Last week about 60 Indiana bankers, guests, associate members and staff journeyed to our nation’s capitol for the IBA Annual Washington Trip. Our time was well spent discussing a variety of banking issues with regulators and the Indiana congressional delegation. Upon arrival we were briefed by representatives of the American Bankers Association, the Conference of State Bank Supervisors (CSBS), and the Independent Community Bankers of America, after which we called upon top-level management of the Federal Deposit Insurance Corp. (FDIC), Bureau of Consumer Financial Protection, Office of the Comptroller of the Currency and the Federal Reserve Board. Interestingly, there appears to be renewed interest in protecting the community banking model that is unique to the United States. Many of the regulators we met with in DC referred to the prior week’s community banking conference, held at the St. Louis Federal Reserve Bank and co-hosted by the Fed and CSBS. At that event, research papers were submitted by academics, who discussed many issues facing community banks. Additionally, one year ago, the FDIC held meetings across the country that focused on community bank issues. It seems that those FDIC meetings from one year ago, combined with the recent Fed/CSBS meetings, have piqued interest in community bank issues. The result, gleaned from our discussions with regulators, was a heightened awareness of the flood of regulations that have cascaded down on all banks, particularly on community banks. It was refreshing to hear concern and to see interest in preserving the community bank structure.
The second day of our DC trip, we spent most of our time calling on the U.S. senators and representatives from Indiana. The backdrop for these calls was unique this year, with the government shutdown and the impending potential for a default on our obligations if the debt ceiling is not raised. The senators and representatives clearly understood the gravity of the situation and were eager to hear our thoughts on these issues. In nearly every office, we met directly with the senators and representatives. Often on these Washington trip calls, we meet with the legislative assistants who work on banking issues, but not this time. Even our U.S. legislators seemed to have heard the message about the regulatory burden on community banks and showed a new interest in helping to preserve our unique local financial system.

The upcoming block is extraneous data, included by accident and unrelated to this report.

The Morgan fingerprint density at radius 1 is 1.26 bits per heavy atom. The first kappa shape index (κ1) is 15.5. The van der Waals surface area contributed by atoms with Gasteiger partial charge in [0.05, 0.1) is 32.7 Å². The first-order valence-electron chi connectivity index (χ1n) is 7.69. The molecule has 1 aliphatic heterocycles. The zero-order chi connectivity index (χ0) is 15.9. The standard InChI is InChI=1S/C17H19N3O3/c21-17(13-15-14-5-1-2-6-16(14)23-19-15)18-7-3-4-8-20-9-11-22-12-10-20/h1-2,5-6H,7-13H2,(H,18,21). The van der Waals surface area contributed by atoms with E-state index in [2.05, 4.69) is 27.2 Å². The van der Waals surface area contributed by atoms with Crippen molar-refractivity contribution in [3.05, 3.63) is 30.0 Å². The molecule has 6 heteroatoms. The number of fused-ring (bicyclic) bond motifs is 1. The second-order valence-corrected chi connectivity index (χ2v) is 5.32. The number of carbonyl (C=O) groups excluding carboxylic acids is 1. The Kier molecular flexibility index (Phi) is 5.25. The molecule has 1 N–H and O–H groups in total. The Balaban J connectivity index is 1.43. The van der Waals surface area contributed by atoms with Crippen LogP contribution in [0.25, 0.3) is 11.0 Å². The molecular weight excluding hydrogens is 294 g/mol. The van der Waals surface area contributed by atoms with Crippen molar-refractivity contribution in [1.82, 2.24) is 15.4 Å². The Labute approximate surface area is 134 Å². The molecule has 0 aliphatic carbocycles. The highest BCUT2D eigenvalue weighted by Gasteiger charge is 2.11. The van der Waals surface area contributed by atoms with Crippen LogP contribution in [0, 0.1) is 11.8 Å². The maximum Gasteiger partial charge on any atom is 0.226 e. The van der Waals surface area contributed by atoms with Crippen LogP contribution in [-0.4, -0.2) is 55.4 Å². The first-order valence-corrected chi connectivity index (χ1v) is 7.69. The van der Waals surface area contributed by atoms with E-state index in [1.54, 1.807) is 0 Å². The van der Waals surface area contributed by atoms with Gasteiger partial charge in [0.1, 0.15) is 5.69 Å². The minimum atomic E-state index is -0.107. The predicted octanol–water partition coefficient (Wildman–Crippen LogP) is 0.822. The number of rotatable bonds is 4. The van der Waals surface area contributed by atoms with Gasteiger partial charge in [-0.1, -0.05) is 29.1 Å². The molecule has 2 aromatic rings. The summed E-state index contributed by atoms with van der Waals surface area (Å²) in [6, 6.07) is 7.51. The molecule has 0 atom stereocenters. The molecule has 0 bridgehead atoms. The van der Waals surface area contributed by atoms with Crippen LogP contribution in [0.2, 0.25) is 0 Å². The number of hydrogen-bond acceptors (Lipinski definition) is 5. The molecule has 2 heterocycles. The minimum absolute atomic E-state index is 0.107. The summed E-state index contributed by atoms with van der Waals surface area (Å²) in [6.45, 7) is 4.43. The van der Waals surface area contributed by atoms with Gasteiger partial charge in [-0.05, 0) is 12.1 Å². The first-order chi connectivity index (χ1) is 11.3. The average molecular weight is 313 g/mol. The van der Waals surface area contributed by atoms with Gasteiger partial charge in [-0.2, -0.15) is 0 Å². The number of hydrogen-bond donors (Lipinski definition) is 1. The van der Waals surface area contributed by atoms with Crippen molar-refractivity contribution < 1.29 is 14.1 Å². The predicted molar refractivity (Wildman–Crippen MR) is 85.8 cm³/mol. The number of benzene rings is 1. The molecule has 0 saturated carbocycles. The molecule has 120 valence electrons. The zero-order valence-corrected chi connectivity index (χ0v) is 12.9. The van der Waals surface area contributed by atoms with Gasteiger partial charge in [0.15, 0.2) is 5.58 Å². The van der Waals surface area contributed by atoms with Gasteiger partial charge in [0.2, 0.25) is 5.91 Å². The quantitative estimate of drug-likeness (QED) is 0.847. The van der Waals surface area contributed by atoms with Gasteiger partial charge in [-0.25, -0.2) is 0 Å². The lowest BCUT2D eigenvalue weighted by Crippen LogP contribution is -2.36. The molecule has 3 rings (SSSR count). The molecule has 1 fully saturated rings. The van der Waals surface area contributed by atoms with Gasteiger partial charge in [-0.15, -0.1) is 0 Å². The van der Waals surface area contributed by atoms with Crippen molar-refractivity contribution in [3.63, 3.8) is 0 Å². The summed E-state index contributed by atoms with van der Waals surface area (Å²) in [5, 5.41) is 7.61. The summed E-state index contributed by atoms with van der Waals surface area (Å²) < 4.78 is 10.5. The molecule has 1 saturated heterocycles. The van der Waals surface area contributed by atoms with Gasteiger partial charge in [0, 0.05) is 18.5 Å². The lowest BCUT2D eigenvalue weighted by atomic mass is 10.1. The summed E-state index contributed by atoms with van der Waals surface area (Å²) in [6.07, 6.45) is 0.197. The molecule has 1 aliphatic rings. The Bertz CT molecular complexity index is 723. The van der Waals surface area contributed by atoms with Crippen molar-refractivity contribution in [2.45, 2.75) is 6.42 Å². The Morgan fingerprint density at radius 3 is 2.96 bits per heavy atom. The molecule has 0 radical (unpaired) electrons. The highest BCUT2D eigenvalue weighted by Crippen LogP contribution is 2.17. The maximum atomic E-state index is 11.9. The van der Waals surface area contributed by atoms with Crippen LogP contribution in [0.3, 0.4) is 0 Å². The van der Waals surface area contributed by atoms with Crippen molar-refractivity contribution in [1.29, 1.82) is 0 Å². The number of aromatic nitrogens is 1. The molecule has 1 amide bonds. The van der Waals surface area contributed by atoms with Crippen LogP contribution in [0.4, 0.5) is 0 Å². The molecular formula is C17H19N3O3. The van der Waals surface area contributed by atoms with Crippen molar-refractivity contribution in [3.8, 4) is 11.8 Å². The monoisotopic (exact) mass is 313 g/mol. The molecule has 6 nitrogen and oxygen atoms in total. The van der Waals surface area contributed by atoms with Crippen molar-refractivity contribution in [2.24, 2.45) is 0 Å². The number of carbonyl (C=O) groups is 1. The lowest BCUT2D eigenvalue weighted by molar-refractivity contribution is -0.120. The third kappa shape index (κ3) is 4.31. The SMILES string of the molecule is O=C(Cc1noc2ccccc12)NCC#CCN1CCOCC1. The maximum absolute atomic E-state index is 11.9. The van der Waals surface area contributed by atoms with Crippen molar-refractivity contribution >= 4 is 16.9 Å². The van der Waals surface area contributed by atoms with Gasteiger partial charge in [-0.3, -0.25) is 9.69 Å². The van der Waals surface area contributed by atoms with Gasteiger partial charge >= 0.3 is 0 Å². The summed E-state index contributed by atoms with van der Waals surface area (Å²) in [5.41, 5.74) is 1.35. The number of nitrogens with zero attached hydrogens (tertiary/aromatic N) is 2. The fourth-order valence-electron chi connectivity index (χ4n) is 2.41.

We asked them to sign onto companion bills in the Senate and House that offer some regulatory relief for community banks. These so-called CLEAR Relief Act bills* seem to be attracting interest from both Chambers. They differ slightly, but essentially both would:
- Exempt banks of less than $10 billion in assets from Qualified Mortgage rules for loans held in portfolio;
- Exempt banks of less than $10 billion in assets from escrowing rules;
- Exempt loans of less than $250,000 from independent appraisal requirements;
- Exempt banks of less than $10 billion from Sarbanes-Oxley Act rules from section 404 (b) disclosure mandates.
We also discussed the potential for government-sponsored entity housing reform and urged our legislators to bear in mind that the Federal Home Loan Bank System worked exactly as designed during the financial crisis, and that it is important that it not be harmed. While we are supportive of the secondary market becoming more private than public, there is still a role for public support to assure that all mortgage originators, regardless of volume, have equal access to pricing.
Finally we expressed concern about competing with credit unions and the Farm Credit System, both of which benefit from significant federal tax subsidies not enjoyed by banks. This, too, is a community bank issue, in that community banks have about 10 percent of insured deposits, while credit unions have about 8 percent.
All in all, it was a good week. Thank you to our bankers who took the time and spent their own money to go on this trip on behalf of all banks in the industry. We appreciate and recognize their leadership!
*The Community Lending Enhancement and Regulatory (CLEAR) Relief Act.